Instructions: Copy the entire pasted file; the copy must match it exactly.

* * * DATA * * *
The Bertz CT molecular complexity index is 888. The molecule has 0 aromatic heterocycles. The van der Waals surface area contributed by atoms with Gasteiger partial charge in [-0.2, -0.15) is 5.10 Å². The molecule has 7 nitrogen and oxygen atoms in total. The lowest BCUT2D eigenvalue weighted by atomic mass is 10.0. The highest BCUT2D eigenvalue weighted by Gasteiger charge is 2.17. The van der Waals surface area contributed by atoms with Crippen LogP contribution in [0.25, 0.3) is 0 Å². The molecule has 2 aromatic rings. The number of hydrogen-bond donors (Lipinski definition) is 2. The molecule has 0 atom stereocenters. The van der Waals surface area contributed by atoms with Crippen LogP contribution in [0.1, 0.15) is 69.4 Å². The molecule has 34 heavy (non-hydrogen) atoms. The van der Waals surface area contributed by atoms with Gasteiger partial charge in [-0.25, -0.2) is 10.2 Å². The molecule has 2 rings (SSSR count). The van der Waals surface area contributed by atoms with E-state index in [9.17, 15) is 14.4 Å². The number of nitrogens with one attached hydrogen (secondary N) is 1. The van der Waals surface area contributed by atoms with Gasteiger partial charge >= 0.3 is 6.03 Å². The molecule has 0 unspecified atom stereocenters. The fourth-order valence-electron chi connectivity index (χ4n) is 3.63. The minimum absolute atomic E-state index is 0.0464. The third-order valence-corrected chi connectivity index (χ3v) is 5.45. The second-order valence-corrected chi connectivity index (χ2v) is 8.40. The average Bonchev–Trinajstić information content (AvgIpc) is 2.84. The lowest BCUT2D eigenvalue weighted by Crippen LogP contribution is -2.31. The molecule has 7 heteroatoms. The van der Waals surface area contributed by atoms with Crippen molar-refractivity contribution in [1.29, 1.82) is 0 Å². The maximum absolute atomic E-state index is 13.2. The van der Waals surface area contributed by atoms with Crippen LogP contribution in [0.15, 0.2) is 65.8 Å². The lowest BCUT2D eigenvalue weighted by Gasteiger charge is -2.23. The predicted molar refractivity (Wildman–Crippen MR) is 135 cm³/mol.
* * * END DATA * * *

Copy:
The Bertz CT molecular complexity index is 888. The molecule has 0 aromatic heterocycles. The van der Waals surface area contributed by atoms with Gasteiger partial charge in [-0.2, -0.15) is 5.10 Å². The molecule has 7 nitrogen and oxygen atoms in total. The lowest BCUT2D eigenvalue weighted by atomic mass is 10.0. The highest BCUT2D eigenvalue weighted by Gasteiger charge is 2.17. The van der Waals surface area contributed by atoms with Crippen LogP contribution in [0.25, 0.3) is 0 Å². The molecule has 2 aromatic rings. The number of hydrogen-bond donors (Lipinski definition) is 2. The molecule has 0 atom stereocenters. The van der Waals surface area contributed by atoms with Crippen LogP contribution in [0.1, 0.15) is 69.4 Å². The molecule has 34 heavy (non-hydrogen) atoms. The van der Waals surface area contributed by atoms with Gasteiger partial charge in [-0.25, -0.2) is 10.2 Å². The molecule has 2 rings (SSSR count). The van der Waals surface area contributed by atoms with E-state index in [9.17, 15) is 14.4 Å². The number of nitrogens with one attached hydrogen (secondary N) is 1. The van der Waals surface area contributed by atoms with Gasteiger partial charge >= 0.3 is 6.03 Å². The molecule has 0 unspecified atom stereocenters. The fourth-order valence-electron chi connectivity index (χ4n) is 3.63. The minimum absolute atomic E-state index is 0.0464. The third-order valence-corrected chi connectivity index (χ3v) is 5.45. The second-order valence-corrected chi connectivity index (χ2v) is 8.40. The average Bonchev–Trinajstić information content (AvgIpc) is 2.84. The lowest BCUT2D eigenvalue weighted by Crippen LogP contribution is -2.31. The molecule has 7 heteroatoms. The van der Waals surface area contributed by atoms with Crippen molar-refractivity contribution in [1.29, 1.82) is 0 Å². The maximum absolute atomic E-state index is 13.2. The van der Waals surface area contributed by atoms with Crippen LogP contribution in [0.15, 0.2) is 65.8 Å². The lowest BCUT2D eigenvalue weighted by Gasteiger charge is -2.23. The predicted molar refractivity (Wildman–Crippen MR) is 135 cm³/mol.